With the flexibility we have adopted, if there is good will, I can give assurance that we can fully exploit the full potential of €908 billion agreed for payments under the 2014-2020 budget. This has never happened before this is an extraordinary response to extraordinary, exceptional circumstances of the new budget. For the first time in history, a budget which represents less than we have now.

It’s also the first time in history and under extraordinary circumstances the EU is trying to tackle the problem of youth unemployment. Since this morning we have a text, which if I understand it correctly, provides for frontloading of the €6 billion allocated for this initiative [hours later leaders raised this amount to 8 billion], but also with some provisions so that its funding could continue over the remaining period. Can you explain?

The aim in the negotiations was to frontload, to deliver as soon as possible. That’s why we are not frontloading small amounts, but the €6 billion that were designed for combating youth unemployment, for 2014 and 2015. In addition, there will be a similar effort for research, Erasmus and SMEs.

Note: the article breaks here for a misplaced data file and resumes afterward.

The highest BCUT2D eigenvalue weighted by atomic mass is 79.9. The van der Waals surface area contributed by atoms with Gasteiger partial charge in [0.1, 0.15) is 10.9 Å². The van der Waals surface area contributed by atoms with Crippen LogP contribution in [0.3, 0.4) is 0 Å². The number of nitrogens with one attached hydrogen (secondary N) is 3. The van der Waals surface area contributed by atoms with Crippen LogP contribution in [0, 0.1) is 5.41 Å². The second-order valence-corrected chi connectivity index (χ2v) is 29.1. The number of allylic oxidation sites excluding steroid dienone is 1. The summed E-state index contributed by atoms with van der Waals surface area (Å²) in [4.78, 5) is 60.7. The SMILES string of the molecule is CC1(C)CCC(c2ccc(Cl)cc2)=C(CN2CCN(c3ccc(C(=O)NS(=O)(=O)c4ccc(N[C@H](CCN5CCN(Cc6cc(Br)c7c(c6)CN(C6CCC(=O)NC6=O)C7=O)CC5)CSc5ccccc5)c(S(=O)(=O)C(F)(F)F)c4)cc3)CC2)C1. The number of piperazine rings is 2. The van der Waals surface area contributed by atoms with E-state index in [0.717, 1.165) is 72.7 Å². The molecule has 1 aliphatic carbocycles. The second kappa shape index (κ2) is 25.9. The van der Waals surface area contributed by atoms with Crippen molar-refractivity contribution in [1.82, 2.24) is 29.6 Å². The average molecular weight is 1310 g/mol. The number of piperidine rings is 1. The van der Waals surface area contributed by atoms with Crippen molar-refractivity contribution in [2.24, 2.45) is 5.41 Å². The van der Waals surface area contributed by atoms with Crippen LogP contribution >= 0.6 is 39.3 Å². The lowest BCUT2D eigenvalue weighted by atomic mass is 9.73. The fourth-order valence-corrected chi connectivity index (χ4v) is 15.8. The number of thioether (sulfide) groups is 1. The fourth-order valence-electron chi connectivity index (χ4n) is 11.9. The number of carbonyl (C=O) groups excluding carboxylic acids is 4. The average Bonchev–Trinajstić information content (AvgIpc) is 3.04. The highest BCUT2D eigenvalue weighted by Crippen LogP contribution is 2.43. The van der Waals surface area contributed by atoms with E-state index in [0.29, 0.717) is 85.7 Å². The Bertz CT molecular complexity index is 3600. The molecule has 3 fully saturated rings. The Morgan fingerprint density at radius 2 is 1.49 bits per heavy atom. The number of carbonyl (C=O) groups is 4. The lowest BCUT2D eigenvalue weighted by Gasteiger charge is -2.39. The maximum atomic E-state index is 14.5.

The concern is: what happens after? The biggest resource we can have for the future period comes from the European Social Fund. This extended flexibility which we achieved today avoids the scenario in which the EU uses virtually all the funding for youth unemployment and then there will be nothing. This is also about flexibility of commitments. At the beginning of the financial perspective, we create a sort of reserve from unused commitments and margins, to be distributed for the remaining years of the financial years of the budget period.

The mid-term review is described in the memo in very few words, not quite understandable. Can you translate them?

According to today’s political agreement, the mid-term review will be obligatory. The other important element of the review is that the Commission will come with legislative proposals in 2016. So we are committed to make legislative proposals, we can investigate all the changes necessary for implementing the budget.